Ancient Monuments

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Bowl barrow 100m south east of Lower Bordean Farm

A Scheduled Monument in Langrish, Hampshire

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Latitude: 51.0168 / 51°1'0"N

Longitude: -1.0117 / 1°0'42"W

OS Eastings: 469418.911996

OS Northings: 124624.83791

OS Grid: SU694246

Mapcode National: GBR B9P.323

Mapcode Global: FRA 86RF.KMR

Entry Name: Bowl barrow 100m south east of Lower Bordean Farm

Scheduled Date: 19 March 1999

Source: Historic England

Source ID: 1017051

English Heritage Legacy ID: 30260

County: Hampshire

Civil Parish: Langrish

Traditional County: Hampshire

Lieutenancy Area (Ceremonial County): Hampshire

Church of England Parish: Langrish St John the Evangelist

Church of England Diocese: Portsmouth


The monument includes a bowl barrow situated 100m south east of Lower Bordean
Farm at the base of a shallow valley. The barrow is one of an original group
of five, three of which survive; the other two surviving barrows in the group
are the subject of a separate scheduling. This barrow has been disturbed by
ploughing on its southern side and truncated at its northern end by the
construction of a road. The surviving portion consists of a low spread ovoid
mound measuring approximately 27m east to west, 24m north to south and a
maximum of 2m in height situated against the northern boundary of a field.
Adjacent to the mound on all but the northern side is the quarry ditch from
which material was taken for the barrow's construction. This has been infilled
over the years but survives as a buried feature approximately 2m wide.

The site of the monument is shown on the attached map extract.

Source: Historic England

Reasons for Scheduling

Bowl barrows, the most numerous form of round barrow, are funerary monuments
dating from the Late Neolithic period to the Late Bronze Age, with most
examples belonging to the period 2400-1500 BC. They were constructed as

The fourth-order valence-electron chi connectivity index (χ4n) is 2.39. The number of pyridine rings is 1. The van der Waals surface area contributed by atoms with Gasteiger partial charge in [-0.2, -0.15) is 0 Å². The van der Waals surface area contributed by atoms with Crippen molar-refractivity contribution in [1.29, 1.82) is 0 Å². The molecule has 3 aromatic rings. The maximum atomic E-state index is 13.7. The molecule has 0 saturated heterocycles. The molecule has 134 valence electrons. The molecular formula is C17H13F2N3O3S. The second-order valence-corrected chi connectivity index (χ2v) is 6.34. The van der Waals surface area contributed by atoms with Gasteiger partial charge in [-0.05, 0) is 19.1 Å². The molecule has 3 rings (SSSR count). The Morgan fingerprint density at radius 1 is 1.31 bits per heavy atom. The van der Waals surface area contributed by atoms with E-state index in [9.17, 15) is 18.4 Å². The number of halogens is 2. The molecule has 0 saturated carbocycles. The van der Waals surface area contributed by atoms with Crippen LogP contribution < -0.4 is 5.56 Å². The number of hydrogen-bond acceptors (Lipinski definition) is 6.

earthen or rubble mounds, sometimes ditched, which covered single or multiple
burials. They occur either in isolation or grouped as cemeteries and often
acted as a focus for burials in later periods. Often superficially similar,
although differing widely in size, they exhibit regional variations in form
and a diversity of burial practices. There are over 10,000 surviving bowl
barrows recorded nationally (many more have already been destroyed), occurring
across most of lowland Britain. Often occupying prominent locations, they are
a major historic element in the modern landscape and their considerable
variation of form and longevity as a monument type provide important
information on the diversity of beliefs and social organisations amongst early
prehistoric communities. They are particularly representative of their period
and a substantial proportion of surviving examples are considered worthy of

The bowl barrow 100m south east of Lower Bordean Farm survives well as a
substantial earthwork despite some disturbance from ploughing and the
construction of a road immediately to the north. The barrow represents an
important survival in a relatively low-lying location which has been subject
to intense agricultural usage. The remains of the barrow will retain
archaeological information relating to its construction and use. In addition
the old land surface sealed beneath the mound is likely to contain
environmental evidence pertaining to the landscape in which it was
constructed. Together with other barrows in the vicinity, the barrow will
contribute to a detailed insight into burial and ritual practices in the area
during the Bronze Age.

Source: Historic England


RCHME, NMR No. SU 62 SE 4,

Source: Historic England

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